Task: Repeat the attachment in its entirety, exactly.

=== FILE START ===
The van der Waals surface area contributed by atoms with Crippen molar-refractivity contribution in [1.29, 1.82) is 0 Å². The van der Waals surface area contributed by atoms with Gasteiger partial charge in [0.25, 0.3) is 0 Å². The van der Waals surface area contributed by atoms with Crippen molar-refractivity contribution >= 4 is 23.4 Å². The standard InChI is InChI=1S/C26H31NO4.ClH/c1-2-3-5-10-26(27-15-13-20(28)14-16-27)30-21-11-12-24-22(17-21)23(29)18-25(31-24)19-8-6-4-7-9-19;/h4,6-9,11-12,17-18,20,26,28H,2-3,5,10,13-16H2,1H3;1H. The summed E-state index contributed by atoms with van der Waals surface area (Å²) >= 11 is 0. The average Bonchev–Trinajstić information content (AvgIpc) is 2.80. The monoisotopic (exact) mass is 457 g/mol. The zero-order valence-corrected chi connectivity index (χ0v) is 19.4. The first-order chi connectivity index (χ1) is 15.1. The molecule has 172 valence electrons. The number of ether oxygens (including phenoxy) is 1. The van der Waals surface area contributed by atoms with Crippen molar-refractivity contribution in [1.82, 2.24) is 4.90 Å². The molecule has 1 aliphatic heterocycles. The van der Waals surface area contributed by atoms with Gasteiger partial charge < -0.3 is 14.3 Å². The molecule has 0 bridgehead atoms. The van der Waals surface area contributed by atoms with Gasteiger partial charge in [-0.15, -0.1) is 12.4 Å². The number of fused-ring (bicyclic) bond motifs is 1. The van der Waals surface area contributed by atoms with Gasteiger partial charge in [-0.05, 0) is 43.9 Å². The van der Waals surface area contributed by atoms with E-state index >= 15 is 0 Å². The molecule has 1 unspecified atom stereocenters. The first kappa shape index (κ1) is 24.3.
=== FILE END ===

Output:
The van der Waals surface area contributed by atoms with Crippen molar-refractivity contribution in [1.29, 1.82) is 0 Å². The van der Waals surface area contributed by atoms with Gasteiger partial charge in [0.25, 0.3) is 0 Å². The van der Waals surface area contributed by atoms with Crippen molar-refractivity contribution >= 4 is 23.4 Å². The standard InChI is InChI=1S/C26H31NO4.ClH/c1-2-3-5-10-26(27-15-13-20(28)14-16-27)30-21-11-12-24-22(17-21)23(29)18-25(31-24)19-8-6-4-7-9-19;/h4,6-9,11-12,17-18,20,26,28H,2-3,5,10,13-16H2,1H3;1H. The summed E-state index contributed by atoms with van der Waals surface area (Å²) >= 11 is 0. The average Bonchev–Trinajstić information content (AvgIpc) is 2.80. The monoisotopic (exact) mass is 457 g/mol. The zero-order valence-corrected chi connectivity index (χ0v) is 19.4. The first-order chi connectivity index (χ1) is 15.1. The molecule has 172 valence electrons. The number of ether oxygens (including phenoxy) is 1. The van der Waals surface area contributed by atoms with Crippen molar-refractivity contribution in [1.82, 2.24) is 4.90 Å². The molecule has 1 aliphatic heterocycles. The van der Waals surface area contributed by atoms with Gasteiger partial charge < -0.3 is 14.3 Å². The molecule has 0 bridgehead atoms. The van der Waals surface area contributed by atoms with Gasteiger partial charge in [-0.15, -0.1) is 12.4 Å². The number of fused-ring (bicyclic) bond motifs is 1. The van der Waals surface area contributed by atoms with Gasteiger partial charge in [-0.05, 0) is 43.9 Å². The van der Waals surface area contributed by atoms with E-state index >= 15 is 0 Å². The molecule has 1 unspecified atom stereocenters. The first kappa shape index (κ1) is 24.3.